Remembering Kathy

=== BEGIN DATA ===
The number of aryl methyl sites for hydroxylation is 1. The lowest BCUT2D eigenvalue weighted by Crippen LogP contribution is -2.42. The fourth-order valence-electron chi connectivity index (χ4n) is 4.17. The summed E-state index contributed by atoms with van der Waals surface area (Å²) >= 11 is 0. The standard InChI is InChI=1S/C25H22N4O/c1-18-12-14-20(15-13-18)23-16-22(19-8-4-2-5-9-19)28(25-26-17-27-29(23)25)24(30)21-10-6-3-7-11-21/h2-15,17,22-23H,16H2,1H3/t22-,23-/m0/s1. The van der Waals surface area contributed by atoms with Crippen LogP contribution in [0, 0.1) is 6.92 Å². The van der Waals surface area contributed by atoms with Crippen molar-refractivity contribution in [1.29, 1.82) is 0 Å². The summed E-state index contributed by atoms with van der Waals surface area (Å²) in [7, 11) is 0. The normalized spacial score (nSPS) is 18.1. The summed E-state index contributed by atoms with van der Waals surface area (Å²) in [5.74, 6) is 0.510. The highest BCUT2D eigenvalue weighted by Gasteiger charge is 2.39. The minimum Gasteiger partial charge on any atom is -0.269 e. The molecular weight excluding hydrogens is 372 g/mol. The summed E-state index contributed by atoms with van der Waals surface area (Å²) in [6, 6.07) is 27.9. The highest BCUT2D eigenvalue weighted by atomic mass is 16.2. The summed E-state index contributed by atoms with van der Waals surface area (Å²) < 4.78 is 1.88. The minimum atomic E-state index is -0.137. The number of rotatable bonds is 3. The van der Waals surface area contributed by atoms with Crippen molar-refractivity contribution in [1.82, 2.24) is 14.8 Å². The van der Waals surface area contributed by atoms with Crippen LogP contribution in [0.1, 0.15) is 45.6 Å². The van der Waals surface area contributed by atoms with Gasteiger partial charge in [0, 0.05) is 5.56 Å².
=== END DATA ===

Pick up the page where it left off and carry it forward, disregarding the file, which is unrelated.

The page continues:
Fifteen years ago today, someone very important to me died.  I was 23, and so was she.  We had an intense history – sometimes good intense, and sometimes bad intense.  She fought a hard battle with cancer, and though the hand she was dealt was unfair, she lived each day she had with positive energy.  For that, I will always admire her.  I’ve spent a lot of years of my life regretting that I couldn’t or didn’t do more for her, but today, I try to just remember her.  I see her goofy smile, and her overgrown dark brown hair.  I laugh at her crazy passion for dancing, even though she wasn’t all that good at it.  I think fondly of the times she dragged me out to find some new lesbian hang-out in the city we had just moved to, even when I’d rather have stayed at home.  I remember how she was able to find a way to decorate our tiny studio apartment, even though we had no money to buy things.  I think of the huge pots of spaghetti she made for whatever transient visitors were staying with us while they found their own apartment in San Francisco.  I think of how she insisted on having our pictures taken with our cats, the poor things forced to wear tiny Santa hats.  She printed these with a cheesy holiday message for us to mail to our friends and family.  I remember the strength she would muster after intensive rounds of chemotherapy, refusing to let it keep her down for long.  I hear the loud conversations she had in Greek with her superstitious mother, trying to convince her mom she would be OK.  I remember how everyone around her wanted to be her best friend.  I remember our trips to the East Bay so she could visit holistic treatment centers, trying acupuncture and many blends of Chinese herbs to see if they might be successful where modern medicine couldn’t be.  I remember the courage she had to embark on a lengthy international trip alone in the last months before she died, unwilling to leave the world without having seen some of it.  I wanted to smack her when she congratulated me for making it to age 23.  Now and then I read the few letters I have to remember her by, and I’m glad our paths crossed for a while, even though it ended way too soon.  So, today is a day for remembering, because she really deserves to be remembered.

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